Congratulations, Colorado, you did it! According to the Automobile Association of America’s fuel gauge report, gasoline is now more expensive in Colorado than it has ever been in America, even adjusting for inflation.
As U.S.A. Today reports, the national record was set back in March of 1981, and in today’s dollars would be $3.223. Average prices in every region of Colorado have surpassed that mark, with Vail hitting $3.506.
The national average is a relatively inexpensive $3.129, but you apparently can’t find that anywhere in Denver. According to Gasbuddy.com, the cheapest in town is $3.14 at the Stapleton Sam’s Club at 7805 E. 25th Ave.
If you aren’t thrilled with our new record, you might want to blame Texas and Wyoming. Read on to hear why…According to the Oil Price Information Service, Colorado gas prices surged as a result of a fire at Valero’s McKee, Texas refinery, and have stayed high because a Sinclair refinery in Wyoming was supposed to be up and running last Saturday, but is falling short of production targets. This lack of capacity, combined with ever increasing demand, has put a tight squeeze on gasoline supplies in Colorado and Utah.
Whatever the reason for the refining shortfalls, it is clear that high crude oil prices are not to blame for this year’s gasoline price surge, as this graph from AAA shows:
Gasoline prices have lept to record levels while oil prices has remained relatively tame.
Republican an Democratic officials alike point to alternative sources of energy as a possible solution, with both parties supporting expansion of the use of ethanol. Of course, the explosive growth in demand for ethanol has caused corn prices to more than double, as well, as corn is the primary agricultural product currently used in the mass production of ethanol.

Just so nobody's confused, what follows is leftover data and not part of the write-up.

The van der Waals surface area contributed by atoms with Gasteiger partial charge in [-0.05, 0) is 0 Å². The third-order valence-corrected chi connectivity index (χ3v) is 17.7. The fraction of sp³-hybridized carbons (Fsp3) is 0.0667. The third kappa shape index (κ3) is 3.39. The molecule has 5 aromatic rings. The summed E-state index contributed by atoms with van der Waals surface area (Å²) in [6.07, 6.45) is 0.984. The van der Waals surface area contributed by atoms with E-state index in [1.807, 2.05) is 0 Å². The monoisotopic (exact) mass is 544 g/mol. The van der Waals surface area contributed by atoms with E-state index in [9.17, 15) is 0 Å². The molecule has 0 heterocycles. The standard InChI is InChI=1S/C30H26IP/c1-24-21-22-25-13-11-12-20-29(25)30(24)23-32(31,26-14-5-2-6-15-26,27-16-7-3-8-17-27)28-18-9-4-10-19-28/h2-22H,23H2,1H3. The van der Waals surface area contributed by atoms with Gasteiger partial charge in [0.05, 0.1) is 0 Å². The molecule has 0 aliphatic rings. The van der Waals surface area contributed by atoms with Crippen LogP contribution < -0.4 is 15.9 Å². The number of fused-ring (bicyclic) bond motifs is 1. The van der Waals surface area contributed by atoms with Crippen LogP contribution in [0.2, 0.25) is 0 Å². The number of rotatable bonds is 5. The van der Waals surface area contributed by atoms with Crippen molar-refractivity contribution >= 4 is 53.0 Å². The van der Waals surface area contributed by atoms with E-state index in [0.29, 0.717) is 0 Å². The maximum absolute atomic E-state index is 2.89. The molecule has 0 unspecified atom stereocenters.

A few drivers of flex fuel vehicles have found some relief from high gas prices by relying more on E85, which is a blend of 85% ethanol and 15% gasoline, as the Rocky Mountain News reported last week.
Those interested in switching to E85 should first check to see if their car can use the fuel, at www.E85fuel.com.
Then you can try to find a gas station near you that sells it, by going to e85vehicles.com.
Don’t just assume, though, that you are saving money by getting E85 for a lower price, as ethanol holds less energy than gasoline, thus you’ll get fewer miles out of each tank of E85 than you will from a tank of regular gasoline.
We’d love to see some pictures of the highest gas prices you can find. Feel free to send those to firstname.lastname@example.org and we’ll post the highest price we get!